Trustees can breathe easier following recent clarification by the ATO as to whether or not trustees of testamentary trusts are like executors of estates and therefore whether the estate’s assets may be subject to Capital Gains Tax.
Many people now establish a Testamentary Trust in their wills in order to preserve flexibility, asset protection and tax minimisation for those who benefit from their estate.
It is a trust that is activated on the death of the person making the will, and gives the testamentary trustee discretion to distribute capital and income between the beneficiaries nominated in the will.
The good news for trustees is that on 10 April 2014, the Australian Taxation Office (ATO) confirmed that it will continue its longstanding administrative practice of treating a testamentary trustee like an executor, i.e. in the same way that a ‘legal personal representative’ is treated for the purposes of Division 128 of the Income Tax Assessment Act 1997.
The impact of this is that there is no Capital Gains Tax (CGT) payable from:
- the deceased to the executor or testamentary trustee;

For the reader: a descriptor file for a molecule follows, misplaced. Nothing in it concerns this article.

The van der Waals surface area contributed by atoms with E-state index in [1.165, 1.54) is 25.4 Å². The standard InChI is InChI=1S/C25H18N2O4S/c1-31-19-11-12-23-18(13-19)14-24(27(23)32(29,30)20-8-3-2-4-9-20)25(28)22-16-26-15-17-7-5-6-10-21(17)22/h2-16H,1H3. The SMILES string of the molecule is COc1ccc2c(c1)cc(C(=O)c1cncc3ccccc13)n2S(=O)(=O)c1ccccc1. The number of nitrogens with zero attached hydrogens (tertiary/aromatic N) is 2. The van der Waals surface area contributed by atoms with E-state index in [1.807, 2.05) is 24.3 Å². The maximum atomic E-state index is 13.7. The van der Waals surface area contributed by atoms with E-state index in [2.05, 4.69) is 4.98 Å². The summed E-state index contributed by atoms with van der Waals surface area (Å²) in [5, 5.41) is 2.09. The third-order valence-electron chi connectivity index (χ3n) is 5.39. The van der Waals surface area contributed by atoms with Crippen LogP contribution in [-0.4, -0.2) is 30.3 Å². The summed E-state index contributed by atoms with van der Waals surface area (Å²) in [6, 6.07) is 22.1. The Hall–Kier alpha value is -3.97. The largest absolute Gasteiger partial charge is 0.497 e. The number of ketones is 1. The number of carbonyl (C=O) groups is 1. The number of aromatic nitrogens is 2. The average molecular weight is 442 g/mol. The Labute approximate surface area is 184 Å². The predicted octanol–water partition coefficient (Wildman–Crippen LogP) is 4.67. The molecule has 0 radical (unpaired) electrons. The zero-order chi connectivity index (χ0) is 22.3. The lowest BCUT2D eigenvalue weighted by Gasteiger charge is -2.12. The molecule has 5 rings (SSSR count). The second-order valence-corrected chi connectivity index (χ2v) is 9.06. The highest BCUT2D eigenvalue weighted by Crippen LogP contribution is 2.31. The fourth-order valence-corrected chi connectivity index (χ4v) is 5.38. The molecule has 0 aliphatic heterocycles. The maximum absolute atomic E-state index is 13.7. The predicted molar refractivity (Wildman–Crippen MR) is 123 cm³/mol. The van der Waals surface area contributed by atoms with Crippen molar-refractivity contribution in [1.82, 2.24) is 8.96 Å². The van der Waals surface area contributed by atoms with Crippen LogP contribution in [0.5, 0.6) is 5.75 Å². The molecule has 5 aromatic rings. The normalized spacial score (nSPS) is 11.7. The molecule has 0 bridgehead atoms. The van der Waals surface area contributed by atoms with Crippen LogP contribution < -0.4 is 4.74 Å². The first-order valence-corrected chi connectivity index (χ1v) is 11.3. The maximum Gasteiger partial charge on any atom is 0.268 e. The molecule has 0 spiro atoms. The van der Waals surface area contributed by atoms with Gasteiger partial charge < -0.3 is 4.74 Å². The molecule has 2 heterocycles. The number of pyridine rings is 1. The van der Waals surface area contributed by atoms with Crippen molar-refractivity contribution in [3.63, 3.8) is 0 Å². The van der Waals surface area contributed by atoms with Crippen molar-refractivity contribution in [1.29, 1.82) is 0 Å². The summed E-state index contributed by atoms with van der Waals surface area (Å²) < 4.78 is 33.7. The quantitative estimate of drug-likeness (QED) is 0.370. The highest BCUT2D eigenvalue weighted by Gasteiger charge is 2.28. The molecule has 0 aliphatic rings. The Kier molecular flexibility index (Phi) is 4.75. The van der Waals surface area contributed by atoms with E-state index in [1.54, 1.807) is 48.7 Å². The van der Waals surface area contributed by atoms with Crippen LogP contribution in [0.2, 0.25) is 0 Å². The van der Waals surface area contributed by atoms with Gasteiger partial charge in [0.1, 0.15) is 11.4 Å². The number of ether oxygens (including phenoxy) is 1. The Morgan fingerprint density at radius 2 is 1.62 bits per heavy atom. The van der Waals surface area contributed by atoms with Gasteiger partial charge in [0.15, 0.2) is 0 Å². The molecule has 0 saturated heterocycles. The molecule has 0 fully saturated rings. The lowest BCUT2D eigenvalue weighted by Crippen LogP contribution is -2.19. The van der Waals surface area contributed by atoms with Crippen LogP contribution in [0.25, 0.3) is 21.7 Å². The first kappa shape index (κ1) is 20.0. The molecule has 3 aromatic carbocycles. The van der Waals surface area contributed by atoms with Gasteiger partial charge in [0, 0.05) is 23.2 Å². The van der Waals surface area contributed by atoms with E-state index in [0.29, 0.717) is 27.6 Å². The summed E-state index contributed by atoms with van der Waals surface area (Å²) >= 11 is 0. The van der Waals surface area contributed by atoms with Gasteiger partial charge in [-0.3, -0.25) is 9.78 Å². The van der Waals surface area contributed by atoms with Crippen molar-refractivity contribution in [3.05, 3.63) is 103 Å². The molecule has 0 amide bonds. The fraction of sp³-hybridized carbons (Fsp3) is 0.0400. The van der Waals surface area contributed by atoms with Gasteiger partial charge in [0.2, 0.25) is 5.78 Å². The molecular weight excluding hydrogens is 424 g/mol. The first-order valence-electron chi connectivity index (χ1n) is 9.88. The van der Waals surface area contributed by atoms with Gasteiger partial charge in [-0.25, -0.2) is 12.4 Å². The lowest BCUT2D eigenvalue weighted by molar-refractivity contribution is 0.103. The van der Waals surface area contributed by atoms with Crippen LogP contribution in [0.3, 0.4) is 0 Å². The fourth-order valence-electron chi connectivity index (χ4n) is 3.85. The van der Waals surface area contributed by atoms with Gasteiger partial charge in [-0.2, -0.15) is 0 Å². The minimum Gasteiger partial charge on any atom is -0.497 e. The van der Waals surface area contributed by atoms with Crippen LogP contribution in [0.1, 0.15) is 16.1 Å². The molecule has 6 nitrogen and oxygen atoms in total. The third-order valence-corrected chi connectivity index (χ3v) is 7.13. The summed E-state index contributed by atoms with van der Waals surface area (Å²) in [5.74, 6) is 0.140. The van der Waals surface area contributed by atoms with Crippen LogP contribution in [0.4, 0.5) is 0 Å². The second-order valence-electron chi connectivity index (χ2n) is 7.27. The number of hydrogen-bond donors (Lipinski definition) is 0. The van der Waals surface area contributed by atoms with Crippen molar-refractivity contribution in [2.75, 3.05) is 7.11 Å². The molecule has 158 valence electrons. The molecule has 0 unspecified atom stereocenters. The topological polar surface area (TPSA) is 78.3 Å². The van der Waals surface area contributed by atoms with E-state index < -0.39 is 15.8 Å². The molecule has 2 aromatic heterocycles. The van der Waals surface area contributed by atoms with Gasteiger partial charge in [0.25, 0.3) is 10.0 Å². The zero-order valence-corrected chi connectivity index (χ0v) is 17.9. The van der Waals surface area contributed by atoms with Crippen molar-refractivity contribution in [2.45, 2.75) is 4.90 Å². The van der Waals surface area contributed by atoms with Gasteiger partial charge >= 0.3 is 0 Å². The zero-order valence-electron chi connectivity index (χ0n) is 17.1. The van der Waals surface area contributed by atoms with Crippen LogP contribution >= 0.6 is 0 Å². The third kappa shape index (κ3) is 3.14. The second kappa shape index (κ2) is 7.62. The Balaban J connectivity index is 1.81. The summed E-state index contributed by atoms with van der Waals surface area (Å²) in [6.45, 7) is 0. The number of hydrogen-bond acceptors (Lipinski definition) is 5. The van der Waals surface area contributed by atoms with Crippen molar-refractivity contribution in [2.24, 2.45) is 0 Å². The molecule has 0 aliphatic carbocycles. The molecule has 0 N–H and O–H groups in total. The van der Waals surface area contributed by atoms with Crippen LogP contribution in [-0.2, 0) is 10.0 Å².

- the testamentary trustee to the beneficiary (unless it is a sale).
Please note, these concessions only apply to assets owned at the date of death. Assets acquired by an executor after the date of death do not qualify, and this can be an issue for life interests.
The issue of CGT and testamentary trustees arose following the former Labor Government’s announcement in the 2011-12 Budget that it would amend the CGT provisions in order to provide greater certainty for taxpayers by fixing technical deficiencies, removing anomalies and addressing unintended outcomes in the law. However, the current Government has so far indicated that this amendment will not be proceeding.
The result of this ATO clarification is that the taxation advantages of testamentary trusts are preserved for the time being.
In addition to taxation benefits, there are a number of protections in a testamentary trust for people whose beneficiaries may be facing increasingly common problems or potential disputes in our society, such as:
- Divorce/breakdown in relationship of a beneficiary
- Bankruptcy and creditor protection
- Contested wills
- High-risk beneficiaries
- Vulnerable beneficiaries